This will be rather brief and incomplete. But gee, it’s my free will to publish it as is.
Scientists have become notoriously sceptic or pessimistic about free will. Guys like Sam Harris or Victor Stenger, for instance. Also german physicist Sabine Hossenfelder published on her blog three articles, by the names of „You probably have no free will. But don’t worry about it.“ (2013), „10 Misconceptions about Free Will“ (2014) and „Free will is dead, let’s bury it.“ (2016).
Very roughly speaking, these people hold that the laws of nature (be it the basic laws of physics or the inner working of our brains) do not leave any room for anything that could be righteously called „freedom“.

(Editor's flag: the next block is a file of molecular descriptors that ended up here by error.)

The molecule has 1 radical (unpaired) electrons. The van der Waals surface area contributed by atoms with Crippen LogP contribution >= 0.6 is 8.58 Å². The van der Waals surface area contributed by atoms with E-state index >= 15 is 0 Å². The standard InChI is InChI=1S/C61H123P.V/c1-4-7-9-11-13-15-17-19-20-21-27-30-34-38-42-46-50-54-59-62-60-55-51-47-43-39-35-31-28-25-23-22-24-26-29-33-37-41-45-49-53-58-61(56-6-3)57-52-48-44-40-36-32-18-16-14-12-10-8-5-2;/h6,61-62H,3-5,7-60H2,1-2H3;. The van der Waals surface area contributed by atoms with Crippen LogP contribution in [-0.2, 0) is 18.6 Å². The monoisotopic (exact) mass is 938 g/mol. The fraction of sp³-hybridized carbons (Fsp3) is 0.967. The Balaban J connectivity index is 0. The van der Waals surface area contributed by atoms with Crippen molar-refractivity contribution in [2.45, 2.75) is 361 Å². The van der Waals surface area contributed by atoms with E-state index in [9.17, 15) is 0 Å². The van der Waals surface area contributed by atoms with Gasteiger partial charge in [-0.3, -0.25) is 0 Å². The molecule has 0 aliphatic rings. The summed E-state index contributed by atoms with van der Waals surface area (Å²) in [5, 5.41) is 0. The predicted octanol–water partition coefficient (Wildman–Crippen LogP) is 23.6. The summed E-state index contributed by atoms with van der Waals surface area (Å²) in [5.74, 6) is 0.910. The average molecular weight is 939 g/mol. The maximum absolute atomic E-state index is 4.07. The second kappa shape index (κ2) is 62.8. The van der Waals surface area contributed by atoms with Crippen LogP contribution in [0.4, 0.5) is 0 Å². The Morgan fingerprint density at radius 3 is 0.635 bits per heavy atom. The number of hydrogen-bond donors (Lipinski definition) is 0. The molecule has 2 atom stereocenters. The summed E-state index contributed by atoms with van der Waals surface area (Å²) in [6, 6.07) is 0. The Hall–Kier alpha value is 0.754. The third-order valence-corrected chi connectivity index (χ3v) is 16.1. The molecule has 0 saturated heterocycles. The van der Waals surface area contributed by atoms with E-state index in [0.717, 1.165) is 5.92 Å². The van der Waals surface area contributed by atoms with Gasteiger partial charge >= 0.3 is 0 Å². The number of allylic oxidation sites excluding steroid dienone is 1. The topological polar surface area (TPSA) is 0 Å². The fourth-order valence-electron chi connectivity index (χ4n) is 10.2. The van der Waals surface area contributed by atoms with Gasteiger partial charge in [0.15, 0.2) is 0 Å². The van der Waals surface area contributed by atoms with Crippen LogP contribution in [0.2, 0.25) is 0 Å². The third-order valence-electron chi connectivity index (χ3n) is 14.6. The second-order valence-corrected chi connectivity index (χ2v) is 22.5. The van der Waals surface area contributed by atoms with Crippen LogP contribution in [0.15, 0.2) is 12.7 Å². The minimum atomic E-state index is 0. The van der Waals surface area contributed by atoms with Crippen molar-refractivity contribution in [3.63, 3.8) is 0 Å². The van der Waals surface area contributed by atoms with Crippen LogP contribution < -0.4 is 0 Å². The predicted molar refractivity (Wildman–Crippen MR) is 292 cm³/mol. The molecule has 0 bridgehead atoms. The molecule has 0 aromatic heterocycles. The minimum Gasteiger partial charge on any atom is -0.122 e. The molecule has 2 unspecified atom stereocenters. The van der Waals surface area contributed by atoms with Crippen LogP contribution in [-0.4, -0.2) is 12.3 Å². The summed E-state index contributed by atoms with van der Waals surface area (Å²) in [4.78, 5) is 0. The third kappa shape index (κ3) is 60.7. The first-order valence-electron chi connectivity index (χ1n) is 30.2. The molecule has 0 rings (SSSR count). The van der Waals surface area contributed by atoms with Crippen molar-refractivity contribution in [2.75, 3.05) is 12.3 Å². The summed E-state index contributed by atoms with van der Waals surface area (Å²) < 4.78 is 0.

Now, being a scientist myself, I kinda felt the need to answer back. After all, free will is quite an important question, but it’s also notoriously muddy. Therefore, I chose to just focus on the 2012 arxiv-article on „The Free Will Function“ by above mentioned Sabine Hossenfelder. In her paper, Mrs Hossenfelder gives some reasoning as to why the basic laws of physics would preclude freedom from being possible in the physical world; and that is (since there is nothing but a physical world) possible at all.